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Saturday, 02 April 2011


If amazon extends the free shipping policy to the exhaustive Winogrand compendium, I'm in.

That sounds scary... but again, my dogs were great danes for a long time.


I was expecting you to feature The Invisible Camera, which is quite excellent. And if I had remembered to send it to you, you might have. Sorry for my slackness; better late than never:


There is a smaller version at only $150.00
Interesting video's here.

When is a book a "book" and not an overly large collection of related paper? In my old university library there is a collection of maps of the North West Frontier in about 1905-1920. It's a proper printer's production, not an ad hoc collection, with frontispiece and index. The maps are each larger than the Newton book in two dimensions (I remember the long edge exceeded my outstretched arm), and the collection has been bound in leather-faced board with some gold-blocked lettering. The maps run from north to south, from the Hindu Kush to the Indian Ocean. I don't recall how many there are - perhaps 100. The weight of the "book" is from memory at least the weight of a large bag of dog food, which I buy in 20 kilo bags.

I'm wondering if Taschen are guilty of false advertising? Clearly, it's not the biggest "book" production of the 20th Century, nor on insurance value the most expensive. They may be OK on weight though.

Of much more importance than some transient advertising nonsense is the sense of history I felt as I looked through the maps. Not only were they cartographic records where none had probably been recorded since Alexander the Great passed by, but annotations, shadings and the use of colour indicated tribal loyalties, tax districts, the remit of certain laws, and population. They were compiled by civil servants and military officers travelling from village to village over dozens of years.

Sadly, there was no nude on the front cover to attract the passing eye, but there was a lot more intellectual meat in the volume than Newton has, I'll bet.

Dammit, pranked again.

I fell for the Winogrand prank, I didn't even think about the date. I followed the link and realised that I was born the day before

yes! Conscientious had me clicking the link for more info alright! Our own site ditched the film for digital, but I don't think too many noticed :)

I really liked the digital cartridges for film cameras. FlexiSensor technology, indeed!

Sumo 'limited' edition of 10,000 at $15,000
each. Does anyone know how many have
been sold. Talk about excess.

Actually I had planed to set a date to go to the library in San Diego's MOPA just to see the large Sumo. So we at least know of one that has sold.

Since when is a limited edition 10,000 items? Did Newton sign them all in one (very long) sitting? Were they numbered by hand: 4852/10,000; 4853/10,000? And how about the gross if the full limited edition sold out: $150,000,000.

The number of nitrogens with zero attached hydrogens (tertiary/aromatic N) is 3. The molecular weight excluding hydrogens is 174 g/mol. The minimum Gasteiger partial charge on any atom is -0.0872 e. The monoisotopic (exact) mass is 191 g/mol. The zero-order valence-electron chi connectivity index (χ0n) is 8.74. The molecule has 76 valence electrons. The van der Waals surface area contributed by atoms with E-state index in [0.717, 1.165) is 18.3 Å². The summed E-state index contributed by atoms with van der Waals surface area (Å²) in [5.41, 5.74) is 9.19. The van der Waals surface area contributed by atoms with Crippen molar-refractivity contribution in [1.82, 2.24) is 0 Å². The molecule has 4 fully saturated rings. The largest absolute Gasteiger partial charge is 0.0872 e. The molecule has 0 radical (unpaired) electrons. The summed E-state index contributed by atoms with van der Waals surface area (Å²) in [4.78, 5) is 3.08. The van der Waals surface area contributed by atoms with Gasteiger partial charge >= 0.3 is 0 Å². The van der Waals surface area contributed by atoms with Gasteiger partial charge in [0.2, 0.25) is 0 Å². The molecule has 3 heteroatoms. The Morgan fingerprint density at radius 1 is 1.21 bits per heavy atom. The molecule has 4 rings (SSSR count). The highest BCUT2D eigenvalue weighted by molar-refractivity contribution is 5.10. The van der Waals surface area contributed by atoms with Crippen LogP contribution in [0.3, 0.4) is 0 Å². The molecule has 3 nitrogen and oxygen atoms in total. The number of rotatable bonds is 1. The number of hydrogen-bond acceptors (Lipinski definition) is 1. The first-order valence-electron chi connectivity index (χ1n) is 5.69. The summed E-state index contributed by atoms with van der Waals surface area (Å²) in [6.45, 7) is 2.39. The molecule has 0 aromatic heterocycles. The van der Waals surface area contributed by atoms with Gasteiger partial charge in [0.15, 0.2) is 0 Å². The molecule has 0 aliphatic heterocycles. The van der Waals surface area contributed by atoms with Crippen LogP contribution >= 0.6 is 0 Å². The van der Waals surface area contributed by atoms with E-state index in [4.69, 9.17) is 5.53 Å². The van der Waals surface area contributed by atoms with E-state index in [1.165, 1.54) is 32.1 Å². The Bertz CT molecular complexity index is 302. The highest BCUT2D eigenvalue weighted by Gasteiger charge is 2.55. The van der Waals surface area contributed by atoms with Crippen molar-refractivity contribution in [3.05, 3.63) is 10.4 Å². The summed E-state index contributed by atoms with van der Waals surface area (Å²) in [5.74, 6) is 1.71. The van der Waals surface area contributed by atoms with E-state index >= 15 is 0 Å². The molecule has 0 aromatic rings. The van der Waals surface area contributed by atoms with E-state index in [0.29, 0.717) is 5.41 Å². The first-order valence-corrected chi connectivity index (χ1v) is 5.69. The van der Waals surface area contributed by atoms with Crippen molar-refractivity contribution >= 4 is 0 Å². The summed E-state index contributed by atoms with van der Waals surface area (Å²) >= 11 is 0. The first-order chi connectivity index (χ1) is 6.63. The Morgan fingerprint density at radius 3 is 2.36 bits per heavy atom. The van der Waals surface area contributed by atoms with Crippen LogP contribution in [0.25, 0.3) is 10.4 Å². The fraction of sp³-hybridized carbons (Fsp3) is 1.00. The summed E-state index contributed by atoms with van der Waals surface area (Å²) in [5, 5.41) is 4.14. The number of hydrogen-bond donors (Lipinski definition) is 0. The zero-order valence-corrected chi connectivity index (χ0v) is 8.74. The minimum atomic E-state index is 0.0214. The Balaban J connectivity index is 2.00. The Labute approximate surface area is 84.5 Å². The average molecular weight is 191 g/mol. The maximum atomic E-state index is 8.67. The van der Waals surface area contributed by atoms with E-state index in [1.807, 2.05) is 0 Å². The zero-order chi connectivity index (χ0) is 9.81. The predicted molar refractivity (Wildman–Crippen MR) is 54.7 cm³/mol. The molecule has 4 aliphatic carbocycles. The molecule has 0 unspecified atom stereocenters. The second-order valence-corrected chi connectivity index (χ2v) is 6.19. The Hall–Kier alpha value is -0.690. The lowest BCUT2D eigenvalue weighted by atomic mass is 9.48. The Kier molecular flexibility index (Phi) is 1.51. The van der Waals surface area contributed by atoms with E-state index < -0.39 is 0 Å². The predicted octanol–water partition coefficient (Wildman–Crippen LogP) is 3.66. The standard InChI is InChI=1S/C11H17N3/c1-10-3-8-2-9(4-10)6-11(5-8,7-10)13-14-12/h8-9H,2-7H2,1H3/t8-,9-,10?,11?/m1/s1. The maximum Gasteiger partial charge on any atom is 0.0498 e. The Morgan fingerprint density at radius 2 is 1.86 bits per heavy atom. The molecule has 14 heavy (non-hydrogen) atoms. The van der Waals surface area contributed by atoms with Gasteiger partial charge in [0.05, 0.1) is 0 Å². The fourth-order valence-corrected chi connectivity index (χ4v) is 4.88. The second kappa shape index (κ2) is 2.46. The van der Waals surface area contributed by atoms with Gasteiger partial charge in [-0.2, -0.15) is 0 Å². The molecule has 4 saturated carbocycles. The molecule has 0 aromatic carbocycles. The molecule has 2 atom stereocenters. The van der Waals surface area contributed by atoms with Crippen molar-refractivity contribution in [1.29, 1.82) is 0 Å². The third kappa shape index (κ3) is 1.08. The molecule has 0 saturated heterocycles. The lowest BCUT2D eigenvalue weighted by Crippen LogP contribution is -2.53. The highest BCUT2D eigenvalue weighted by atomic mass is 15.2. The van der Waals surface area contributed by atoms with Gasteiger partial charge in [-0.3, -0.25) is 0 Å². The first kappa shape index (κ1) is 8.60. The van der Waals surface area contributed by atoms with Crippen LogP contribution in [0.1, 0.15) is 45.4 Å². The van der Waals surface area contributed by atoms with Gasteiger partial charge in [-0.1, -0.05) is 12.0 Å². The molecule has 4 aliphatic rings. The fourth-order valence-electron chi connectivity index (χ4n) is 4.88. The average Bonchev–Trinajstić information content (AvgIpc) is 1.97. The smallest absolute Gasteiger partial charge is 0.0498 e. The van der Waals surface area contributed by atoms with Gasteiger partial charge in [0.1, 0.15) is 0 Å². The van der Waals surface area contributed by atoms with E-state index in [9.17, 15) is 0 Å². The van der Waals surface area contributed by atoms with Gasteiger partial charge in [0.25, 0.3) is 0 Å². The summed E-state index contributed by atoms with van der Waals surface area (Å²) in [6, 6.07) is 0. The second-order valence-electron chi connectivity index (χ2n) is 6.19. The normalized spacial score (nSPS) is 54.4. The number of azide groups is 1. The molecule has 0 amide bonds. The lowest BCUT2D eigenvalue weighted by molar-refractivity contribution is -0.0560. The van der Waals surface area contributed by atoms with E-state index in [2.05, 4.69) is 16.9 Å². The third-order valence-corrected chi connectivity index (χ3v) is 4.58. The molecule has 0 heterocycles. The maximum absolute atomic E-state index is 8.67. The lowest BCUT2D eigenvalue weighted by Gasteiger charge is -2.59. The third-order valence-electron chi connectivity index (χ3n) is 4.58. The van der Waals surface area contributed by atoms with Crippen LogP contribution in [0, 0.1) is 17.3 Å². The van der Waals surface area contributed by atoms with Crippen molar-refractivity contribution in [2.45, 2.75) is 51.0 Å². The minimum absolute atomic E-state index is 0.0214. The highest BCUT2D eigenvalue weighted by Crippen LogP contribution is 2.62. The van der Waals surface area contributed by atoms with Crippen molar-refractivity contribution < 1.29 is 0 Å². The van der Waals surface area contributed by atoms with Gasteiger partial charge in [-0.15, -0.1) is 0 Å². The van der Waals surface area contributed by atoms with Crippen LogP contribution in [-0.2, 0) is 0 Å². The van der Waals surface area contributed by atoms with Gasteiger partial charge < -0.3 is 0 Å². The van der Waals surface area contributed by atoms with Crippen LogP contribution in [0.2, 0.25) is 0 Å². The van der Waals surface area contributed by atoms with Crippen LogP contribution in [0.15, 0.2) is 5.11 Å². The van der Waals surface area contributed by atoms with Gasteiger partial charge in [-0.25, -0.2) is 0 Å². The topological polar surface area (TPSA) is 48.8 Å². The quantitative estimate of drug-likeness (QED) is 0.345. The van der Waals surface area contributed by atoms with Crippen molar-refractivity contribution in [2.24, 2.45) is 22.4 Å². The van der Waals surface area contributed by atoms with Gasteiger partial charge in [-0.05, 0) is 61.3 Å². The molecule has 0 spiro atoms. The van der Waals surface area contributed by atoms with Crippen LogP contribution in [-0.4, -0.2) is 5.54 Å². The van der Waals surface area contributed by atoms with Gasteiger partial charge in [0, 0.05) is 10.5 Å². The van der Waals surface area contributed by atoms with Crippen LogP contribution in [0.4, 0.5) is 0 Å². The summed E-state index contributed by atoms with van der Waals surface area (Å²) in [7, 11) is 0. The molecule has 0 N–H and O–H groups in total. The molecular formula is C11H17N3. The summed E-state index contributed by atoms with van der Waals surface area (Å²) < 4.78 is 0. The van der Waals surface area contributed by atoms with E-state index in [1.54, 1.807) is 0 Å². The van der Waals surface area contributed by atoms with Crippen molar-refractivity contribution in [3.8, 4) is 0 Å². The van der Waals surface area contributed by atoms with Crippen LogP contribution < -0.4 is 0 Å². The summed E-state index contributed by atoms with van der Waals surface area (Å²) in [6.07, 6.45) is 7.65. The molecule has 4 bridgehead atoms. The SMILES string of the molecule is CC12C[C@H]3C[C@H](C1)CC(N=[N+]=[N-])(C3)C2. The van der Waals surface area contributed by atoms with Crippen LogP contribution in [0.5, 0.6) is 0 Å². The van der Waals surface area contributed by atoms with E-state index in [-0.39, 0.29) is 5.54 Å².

Somehow the Complete Winogrand sounds more believable than Sumo.

Regarding the digital insert announcement, I don't know if it's a joke or not. If it isn't, their timing was singularly unfortunate. It might not be a joke, because as far back as the mid-1990s, there was a company developing just such a thing. Said company was entirely capable of making such a product, even back then. The reason it never hit market was that it was impossible to keep up with the rapidly advancing technology and to come out with an insert that actually cost LESS than a whole digital camera (counterintuitive, but true). Their price/performance ratio for the digital insert never favored buying one. While you had lots of photographers who said they would love to be able to use their old film camera bodies to make digital photographs, you didn't have so many when you told them that the insert was going to cost more and perform worse than just buying a dedicated body.

I'm not at all convinced the situation has changed enough since then to make it commercially feasible to produce such an insert today. So, serious or not, I wouldn't count on being able to buy this.

pax \ Ctein
[ Please excuse any word-salad. MacSpeech in training! ]
-- Ctein's Online Gallery http://ctein.com 
-- Digital Restorations http://photo-repair.com 

Thanks for the heads up. I will keep a look out.

Re-35, This is their notice now at the web page, assuming you enable java scripting there that is:

Re-35 does not really exist. We (the design company Rogge & Pott) created Re-35 as an exercise in identity-design. We invented the "product" because it was something, that we had wished for for a long time (as many others).

We launched the website and sent out "press releases" on April first - thinking, that the date would make clear, that Re35 is just wishful thinking - a classic April Fools Prank!

A lot of people didn’t hear about Re-35 until after April first, so we added this disclaimer

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